Soon after Elias Haskett Derby's death, Sabe decided to leave the Derbys' service. Together with John Simmons, Sabe purchased a piece of land near what is now Gedney Court in Salem.
Sabe is referred to as Sabe Derby in the record of sale in the year 1800. It was not uncommon for freed people to take the last name of their former enslaver. People in Salem may have started referring to Sabe and Rose with the Derby surname, the common practice of describing enslaved people and free servants by their association with a white family. And by associating with the powerful and wealthy Derby family, Sabe may have hoped that the family’s reputation would extend to him too. Whatever the reason, it reflects the continued lived connection between Sabe and Rose and the Derby household, even after his former enslaver’s death.
In the record of sale, Sabe Derby and his partner are referred to as "shop-keepers." They paid $250 for the property. It is likely that Sabe used his back wages, paid as part of Elias Hasket Derby's estate settlement, to purchase the property with intentions to open a store. We do not know if Rose, remained in the Derby family's employ.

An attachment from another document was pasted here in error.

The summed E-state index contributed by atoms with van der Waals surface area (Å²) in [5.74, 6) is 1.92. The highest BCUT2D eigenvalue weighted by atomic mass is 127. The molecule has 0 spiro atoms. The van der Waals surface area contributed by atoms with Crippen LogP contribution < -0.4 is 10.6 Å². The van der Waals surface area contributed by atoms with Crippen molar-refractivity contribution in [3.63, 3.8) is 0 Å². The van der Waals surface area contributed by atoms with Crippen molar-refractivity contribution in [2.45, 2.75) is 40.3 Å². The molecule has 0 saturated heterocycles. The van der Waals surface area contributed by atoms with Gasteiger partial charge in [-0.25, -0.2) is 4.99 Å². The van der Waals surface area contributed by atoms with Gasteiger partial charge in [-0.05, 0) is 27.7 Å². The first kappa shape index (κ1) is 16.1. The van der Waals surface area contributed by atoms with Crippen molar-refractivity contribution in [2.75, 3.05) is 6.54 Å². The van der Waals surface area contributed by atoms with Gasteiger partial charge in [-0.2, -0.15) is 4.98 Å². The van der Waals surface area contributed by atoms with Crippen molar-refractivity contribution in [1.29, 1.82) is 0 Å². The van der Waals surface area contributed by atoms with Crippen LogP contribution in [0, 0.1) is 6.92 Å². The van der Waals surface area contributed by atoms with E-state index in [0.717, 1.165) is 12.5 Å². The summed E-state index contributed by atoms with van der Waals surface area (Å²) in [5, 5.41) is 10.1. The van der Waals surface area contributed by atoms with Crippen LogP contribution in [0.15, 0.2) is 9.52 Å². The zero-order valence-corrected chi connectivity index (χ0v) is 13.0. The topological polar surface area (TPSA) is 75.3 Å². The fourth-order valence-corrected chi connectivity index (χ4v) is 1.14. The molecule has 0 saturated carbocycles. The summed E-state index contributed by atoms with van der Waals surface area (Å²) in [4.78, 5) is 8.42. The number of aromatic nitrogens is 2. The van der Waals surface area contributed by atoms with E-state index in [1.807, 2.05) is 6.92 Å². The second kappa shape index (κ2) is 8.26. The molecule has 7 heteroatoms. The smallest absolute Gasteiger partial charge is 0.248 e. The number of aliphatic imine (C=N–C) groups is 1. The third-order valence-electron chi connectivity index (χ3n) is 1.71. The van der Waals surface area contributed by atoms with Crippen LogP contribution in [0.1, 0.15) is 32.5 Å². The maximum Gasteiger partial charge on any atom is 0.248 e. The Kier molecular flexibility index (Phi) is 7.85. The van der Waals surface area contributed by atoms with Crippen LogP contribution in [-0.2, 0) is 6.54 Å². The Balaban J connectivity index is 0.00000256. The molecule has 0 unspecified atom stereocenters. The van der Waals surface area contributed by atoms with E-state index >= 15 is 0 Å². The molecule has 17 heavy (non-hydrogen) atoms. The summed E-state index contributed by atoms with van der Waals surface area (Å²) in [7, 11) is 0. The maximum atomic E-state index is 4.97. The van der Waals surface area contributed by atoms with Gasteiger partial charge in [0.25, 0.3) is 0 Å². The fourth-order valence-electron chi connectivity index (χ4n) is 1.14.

"Chart of the harbours of Salem, Marblehead, Beverly, and Manchester : from a survey taken in the years 1804, 5 & 6," 1804.
Created by Nathaniel Bowditch; assisted by George Burchmore & William Ropes, 3d. ; Hooker & Fairman, sc.
Courtesy of the Norman B. Leventhal Map Center at the Boston Public Library. View the map here.